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Arthur Steinberg, et al. v. Cvs Caremark Corporation

February 15, 2012

ARTHUR STEINBERG, ET AL.
v.
CVS CAREMARK CORPORATION, ET AL.



The opinion of the court was delivered by: McLaughlin, J.

MEMORANDUM

The plaintiffs, Arthur Steinberg and the Philadelphia Federation of Teachers Health and Welfare Fund ("PFTHW"), bring this action on behalf of themselves and other Pennsylvania prescription drug purchasers against CVS Caremark Corporation ("Caremark") and CVS Pharmacy, Inc., in connection with the defendants' sale of information they provided when having their prescriptions filled. The operative complaint was filed on May 31, 2011 and brings claims under the Pennsylvania Unfair Trade Practices and Consumer Protection Law ("UTPCPL") as well as theories of unjust enrichment and invasion of privacy. The defendants have moved to dismiss the complaint for failure to state a claim. The Court will grant the defendants' motion.

I. Background

This case was initially brought in the Philadelphia

Court of Common Pleas on March 7, 2011, and removed to this Court on April 7 under the Class Action Fairness Act of 2005. The plaintiffs filed their Amended Consumer Class Action Complaint ("CAC") on May 31, which the defendants moved to dismiss on July 25, arguing under Rule 12(b)(6) of the Federal Rules of Civil Procedure that the plaintiffs had failed to state a claim.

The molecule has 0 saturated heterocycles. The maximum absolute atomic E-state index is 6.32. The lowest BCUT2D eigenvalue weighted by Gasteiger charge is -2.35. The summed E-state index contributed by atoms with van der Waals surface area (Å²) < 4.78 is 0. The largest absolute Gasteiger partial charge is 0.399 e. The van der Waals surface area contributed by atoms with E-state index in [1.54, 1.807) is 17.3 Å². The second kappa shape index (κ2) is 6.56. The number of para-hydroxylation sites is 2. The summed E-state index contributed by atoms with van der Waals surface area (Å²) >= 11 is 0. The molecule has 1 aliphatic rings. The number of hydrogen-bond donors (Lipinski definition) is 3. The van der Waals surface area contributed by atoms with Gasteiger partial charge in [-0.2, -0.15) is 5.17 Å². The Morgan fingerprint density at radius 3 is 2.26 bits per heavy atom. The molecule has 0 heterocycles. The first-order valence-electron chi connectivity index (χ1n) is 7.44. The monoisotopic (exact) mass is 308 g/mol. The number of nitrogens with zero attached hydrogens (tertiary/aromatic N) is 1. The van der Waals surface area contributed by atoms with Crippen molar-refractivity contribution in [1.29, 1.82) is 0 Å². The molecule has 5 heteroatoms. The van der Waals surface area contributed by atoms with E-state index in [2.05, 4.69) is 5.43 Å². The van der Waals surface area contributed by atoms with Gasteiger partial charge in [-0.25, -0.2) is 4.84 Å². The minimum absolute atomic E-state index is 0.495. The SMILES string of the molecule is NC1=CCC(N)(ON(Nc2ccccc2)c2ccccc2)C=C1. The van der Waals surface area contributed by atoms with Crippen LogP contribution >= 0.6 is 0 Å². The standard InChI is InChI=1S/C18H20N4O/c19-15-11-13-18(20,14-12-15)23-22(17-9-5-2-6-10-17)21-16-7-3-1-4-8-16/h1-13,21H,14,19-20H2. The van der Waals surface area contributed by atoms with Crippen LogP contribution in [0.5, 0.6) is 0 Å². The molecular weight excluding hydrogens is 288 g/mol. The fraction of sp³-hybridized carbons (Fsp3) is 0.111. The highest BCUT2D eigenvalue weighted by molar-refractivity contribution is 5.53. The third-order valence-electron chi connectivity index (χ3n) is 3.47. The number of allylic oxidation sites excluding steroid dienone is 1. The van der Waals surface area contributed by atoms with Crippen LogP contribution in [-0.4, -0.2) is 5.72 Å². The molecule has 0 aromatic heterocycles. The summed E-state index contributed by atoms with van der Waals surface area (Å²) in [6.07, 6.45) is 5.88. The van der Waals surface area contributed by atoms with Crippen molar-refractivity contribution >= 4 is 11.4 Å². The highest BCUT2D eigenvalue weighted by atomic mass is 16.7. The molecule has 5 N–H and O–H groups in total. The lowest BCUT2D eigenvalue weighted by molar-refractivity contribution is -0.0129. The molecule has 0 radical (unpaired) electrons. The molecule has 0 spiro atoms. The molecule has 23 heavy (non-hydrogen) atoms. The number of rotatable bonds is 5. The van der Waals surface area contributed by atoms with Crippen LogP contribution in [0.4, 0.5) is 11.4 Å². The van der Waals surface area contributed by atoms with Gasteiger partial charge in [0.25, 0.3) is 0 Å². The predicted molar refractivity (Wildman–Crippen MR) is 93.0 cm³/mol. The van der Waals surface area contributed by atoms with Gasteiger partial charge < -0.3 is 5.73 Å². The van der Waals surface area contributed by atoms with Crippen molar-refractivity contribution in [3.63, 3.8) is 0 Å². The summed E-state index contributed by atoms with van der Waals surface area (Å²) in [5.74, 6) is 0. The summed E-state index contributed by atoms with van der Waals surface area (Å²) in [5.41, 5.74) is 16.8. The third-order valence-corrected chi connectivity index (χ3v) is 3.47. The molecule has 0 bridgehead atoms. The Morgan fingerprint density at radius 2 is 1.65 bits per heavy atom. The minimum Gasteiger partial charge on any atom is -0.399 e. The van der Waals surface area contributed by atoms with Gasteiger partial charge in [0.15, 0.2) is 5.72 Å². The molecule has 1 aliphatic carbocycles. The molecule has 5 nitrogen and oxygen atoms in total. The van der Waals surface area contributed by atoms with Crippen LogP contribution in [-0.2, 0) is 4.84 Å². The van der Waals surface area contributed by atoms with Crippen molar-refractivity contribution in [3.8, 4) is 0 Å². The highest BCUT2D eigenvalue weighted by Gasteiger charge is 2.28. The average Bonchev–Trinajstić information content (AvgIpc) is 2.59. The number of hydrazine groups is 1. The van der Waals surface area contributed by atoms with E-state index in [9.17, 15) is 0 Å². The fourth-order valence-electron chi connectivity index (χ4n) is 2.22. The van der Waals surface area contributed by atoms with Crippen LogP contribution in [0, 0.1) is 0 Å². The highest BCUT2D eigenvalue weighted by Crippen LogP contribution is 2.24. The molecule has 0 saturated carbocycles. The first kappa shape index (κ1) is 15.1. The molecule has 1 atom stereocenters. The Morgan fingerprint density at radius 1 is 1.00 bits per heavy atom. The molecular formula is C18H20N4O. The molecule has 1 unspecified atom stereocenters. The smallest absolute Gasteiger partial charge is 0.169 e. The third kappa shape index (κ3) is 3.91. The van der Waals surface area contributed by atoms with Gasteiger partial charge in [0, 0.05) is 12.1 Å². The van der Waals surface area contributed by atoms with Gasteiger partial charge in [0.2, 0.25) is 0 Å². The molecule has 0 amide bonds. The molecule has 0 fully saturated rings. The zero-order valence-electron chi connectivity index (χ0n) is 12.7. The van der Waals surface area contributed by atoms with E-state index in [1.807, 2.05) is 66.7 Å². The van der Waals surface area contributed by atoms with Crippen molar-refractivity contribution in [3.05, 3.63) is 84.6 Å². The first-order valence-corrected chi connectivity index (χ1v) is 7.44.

The CAC alleges that the defendants misused "confidential prescription information" provided by the plaintiffs when filling prescriptions. The plaintiffs bring several claims under state law for the defendants' (a) use of this data to send letters to consumers' physicians suggesting that they prescribe alternate drugs; (b) packaging and sale of certain consumer data to third parties; and (c) failure to disclose that consumers' data would be used in this manner. Steinberg brings UTPCPL and privacy claims against both defendants (Counts I & IV); both plaintiffs assert an unjust enrichment claim against Caremark (Counts II & III).

A. Allegations of the Complaint

Steinberg is an individual who purchased prescription medication at a CVS pharmacy located in Richboro, Pennsylvania. PFTHW is a trust providing benefits for members, retirees, spouses, and dependents of the Philadelphia Federation of Teachers Local 3 Union, including administration of prescription drug benefit plans. Through those plans, PFTHW reimbursed its members for prescriptions filled at CVS pharmacies. CAC ¶¶ 5-6, 9. The plaintiffs assert claims on behalf of a putative class of all Pennsylvania consumers and third-party payors who filled prescriptions at CVS pharmacies and were not notified that the defendants would use and sell their information in the ways described above. CAC ¶¶ 47-49. The defendants operate retail pharmacies, and Caremark operates as a pharmacy benefits manager, providing pharmacy services to numerous entities. CAC ¶ 8.